WP NCMP Dennis Tan questions the effectiveness of ‘Code of Conduct’ for pedestrians and PMD users proposed by the Active Mobility Advisory Panel

Earlier today (3 Oct), Workers’ Party Non-Constituency Member of Parliament (NCMP) Dennis Tan Lip Fong took to Facebook to question the effectiveness of having a ‘Code of Conduct’ for pedestrians and personal mobility device (PMD) users.

Citing an article by CNA on the proposal of the ‘Code of Conduct’, Mr Dennis, who is also a shipping lawyer, raised doubts on whether the information from the new regulations will be properly propagated to the public while ensuring that the “public has the right understanding”.

He also asked if such information will be disseminated through the “existing Land Transport Authority (LTA) publicity methods”, adding that he finds such methods to be “insufficient”.

If the Government accepts the proposals, how will it ensure that information is disseminated to the public and that the public has the right understanding, especially to the vast majority of the public who will not voluntarily look for such information? Would it be through existing LTA publicity methods which in my view are insufficient?


The Active Mobility Advisory Panel submitted a list of recommendations to the government which includes a ‘Code of Conduct’ for pedestrians and PMD users

Formed in 2015, the Active Mobility Advisory Panel (AMAP), consisting of 13 members – chaired by Senior Parliamentary Secretary Muhammad Faishal Ibrahim – is responsible for proposing regulations on the safe use of bicycles and PMDs within public spaces in Singapore.

Last Friday (27 Sep), AMAP submitted a list of recommendations to the government which includes a ‘Code of Conduct’ for pedestrians and PMD users. The panel noted that the objective of the regulations is to promote a “gracious sharing behaviour on public paths” while ensuring the safety of pedestrians.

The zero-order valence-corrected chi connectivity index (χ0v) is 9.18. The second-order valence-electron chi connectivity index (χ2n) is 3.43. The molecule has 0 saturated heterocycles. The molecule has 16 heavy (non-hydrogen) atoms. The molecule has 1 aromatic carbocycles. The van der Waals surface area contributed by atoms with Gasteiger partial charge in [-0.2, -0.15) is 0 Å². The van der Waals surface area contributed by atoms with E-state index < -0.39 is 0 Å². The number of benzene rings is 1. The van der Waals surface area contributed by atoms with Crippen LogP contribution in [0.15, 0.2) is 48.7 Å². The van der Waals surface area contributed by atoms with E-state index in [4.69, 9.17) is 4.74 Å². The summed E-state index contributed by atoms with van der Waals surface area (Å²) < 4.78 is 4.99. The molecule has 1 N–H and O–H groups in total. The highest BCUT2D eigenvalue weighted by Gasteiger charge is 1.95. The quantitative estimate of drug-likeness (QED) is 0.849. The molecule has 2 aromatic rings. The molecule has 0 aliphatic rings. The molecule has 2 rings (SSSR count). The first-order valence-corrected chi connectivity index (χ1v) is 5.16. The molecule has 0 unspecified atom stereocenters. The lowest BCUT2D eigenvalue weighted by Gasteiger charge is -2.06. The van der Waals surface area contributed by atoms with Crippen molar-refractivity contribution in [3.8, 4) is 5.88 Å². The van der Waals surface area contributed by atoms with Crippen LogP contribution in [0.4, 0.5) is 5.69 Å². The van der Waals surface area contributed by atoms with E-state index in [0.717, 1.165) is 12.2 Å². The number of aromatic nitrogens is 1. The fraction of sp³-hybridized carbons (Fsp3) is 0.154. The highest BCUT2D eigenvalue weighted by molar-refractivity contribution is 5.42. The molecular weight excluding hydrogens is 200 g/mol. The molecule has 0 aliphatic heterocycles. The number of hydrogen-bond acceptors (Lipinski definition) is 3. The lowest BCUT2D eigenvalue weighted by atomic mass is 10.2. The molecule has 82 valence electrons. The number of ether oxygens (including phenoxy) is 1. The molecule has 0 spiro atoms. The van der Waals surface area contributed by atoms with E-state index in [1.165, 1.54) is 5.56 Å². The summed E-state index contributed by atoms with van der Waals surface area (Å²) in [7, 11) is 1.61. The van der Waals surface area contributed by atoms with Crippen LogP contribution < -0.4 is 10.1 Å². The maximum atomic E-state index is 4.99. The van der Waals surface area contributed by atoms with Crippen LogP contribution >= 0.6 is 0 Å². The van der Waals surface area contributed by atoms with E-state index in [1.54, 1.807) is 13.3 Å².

Speaking to CNA in the aforementioned article, AMAP member Denis Koh said that the “idea of a ‘Code of Conduct’ for pedestrians was based on feedback gathered from focus group discussions”, and “it is not meant to be prescriptive”.

“On shared paths, we just request for pedestrians to keep to the left so others may pass. Riders are also encouraged to slow down and make their presence known before passing any pedestrian,” said the chairman of PMD enthusiast group Big Wheel Scooters Singapore, a member of the AMAP.

“Where there are separate pedestrian and cycling paths, pedestrians should avoid walking on the cycling path”, he added.

Additionally, another member of the panel, Gopinath Menon, a transport consultant, hinted that “there are also codes of conduct for active mobility device users on footpaths and shared paths”.

He went on to say, “It is also in the interests of all to have also a code of conduct for pedestrians on footpaths and shared paths to help enhance safety.”

Submission of the ‘Code of Conduct’ along with other recommendations came shortly after the passing of an elderly cyclist following a collision with an e-scooter

Mdm Ong Bee Eng, 65, was riding home on her bicycle at about 10.30pm in Bedok North on 21 September when she was knocked down by a 20-year-old on a personal mobility device (PMD). She suffered fractures to her ribs and collarbone and serious brain injuries, leaving her in a coma since the incident. She passed away four days after that (25 Sep).

The tragic death of Mdm Ong sparked outrage among Singaporeans. Case in point, while there were many petitions against PMDs set up months ago due to the escalation in cases of accidents involving reckless PMD riders, a “Banning of PMD/e-bike in Singapore” petition started by Zachary Tan six months ago quickly resurfaced and started getting signatures from members of the public immediately after Mdm Ong’s death was reported and subsequently updated into the petition.

At the time of writing, the petition has garnered more than 66,300 signatures, not far off from its target of 75,000.

Read All Comment
Ajax spinner

Login to your account below

Fill the forms bellow to register

Retrieve your password

Please enter your username or email address to reset your password.